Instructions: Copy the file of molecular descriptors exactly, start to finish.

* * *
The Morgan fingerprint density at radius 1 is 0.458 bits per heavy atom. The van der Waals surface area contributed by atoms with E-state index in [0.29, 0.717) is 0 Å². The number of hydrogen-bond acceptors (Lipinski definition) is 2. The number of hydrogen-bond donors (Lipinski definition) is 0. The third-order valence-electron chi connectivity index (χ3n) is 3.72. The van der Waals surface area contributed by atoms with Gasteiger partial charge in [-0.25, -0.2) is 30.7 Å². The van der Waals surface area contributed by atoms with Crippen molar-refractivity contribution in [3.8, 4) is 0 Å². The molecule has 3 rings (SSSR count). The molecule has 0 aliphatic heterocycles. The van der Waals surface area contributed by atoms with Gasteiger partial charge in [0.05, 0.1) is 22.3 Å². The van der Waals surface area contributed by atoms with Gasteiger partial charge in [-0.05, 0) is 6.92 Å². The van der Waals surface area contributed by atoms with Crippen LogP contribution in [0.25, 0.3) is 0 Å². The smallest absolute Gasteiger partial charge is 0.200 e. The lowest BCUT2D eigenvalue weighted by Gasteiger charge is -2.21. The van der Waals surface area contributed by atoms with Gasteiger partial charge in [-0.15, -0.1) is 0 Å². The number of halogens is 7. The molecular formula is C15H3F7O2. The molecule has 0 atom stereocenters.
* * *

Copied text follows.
The Morgan fingerprint density at radius 1 is 0.458 bits per heavy atom. The van der Waals surface area contributed by atoms with E-state index in [0.29, 0.717) is 0 Å². The number of hydrogen-bond acceptors (Lipinski definition) is 2. The number of hydrogen-bond donors (Lipinski definition) is 0. The third-order valence-electron chi connectivity index (χ3n) is 3.72. The van der Waals surface area contributed by atoms with Gasteiger partial charge in [-0.25, -0.2) is 30.7 Å². The van der Waals surface area contributed by atoms with Crippen molar-refractivity contribution in [3.8, 4) is 0 Å². The molecule has 3 rings (SSSR count). The molecule has 0 aliphatic heterocycles. The van der Waals surface area contributed by atoms with Gasteiger partial charge in [0.05, 0.1) is 22.3 Å². The van der Waals surface area contributed by atoms with Gasteiger partial charge in [-0.05, 0) is 6.92 Å². The van der Waals surface area contributed by atoms with Crippen LogP contribution in [0.25, 0.3) is 0 Å². The smallest absolute Gasteiger partial charge is 0.200 e. The lowest BCUT2D eigenvalue weighted by Gasteiger charge is -2.21. The van der Waals surface area contributed by atoms with Gasteiger partial charge in [-0.15, -0.1) is 0 Å². The number of halogens is 7. The molecular formula is C15H3F7O2. The molecule has 0 atom stereocenters.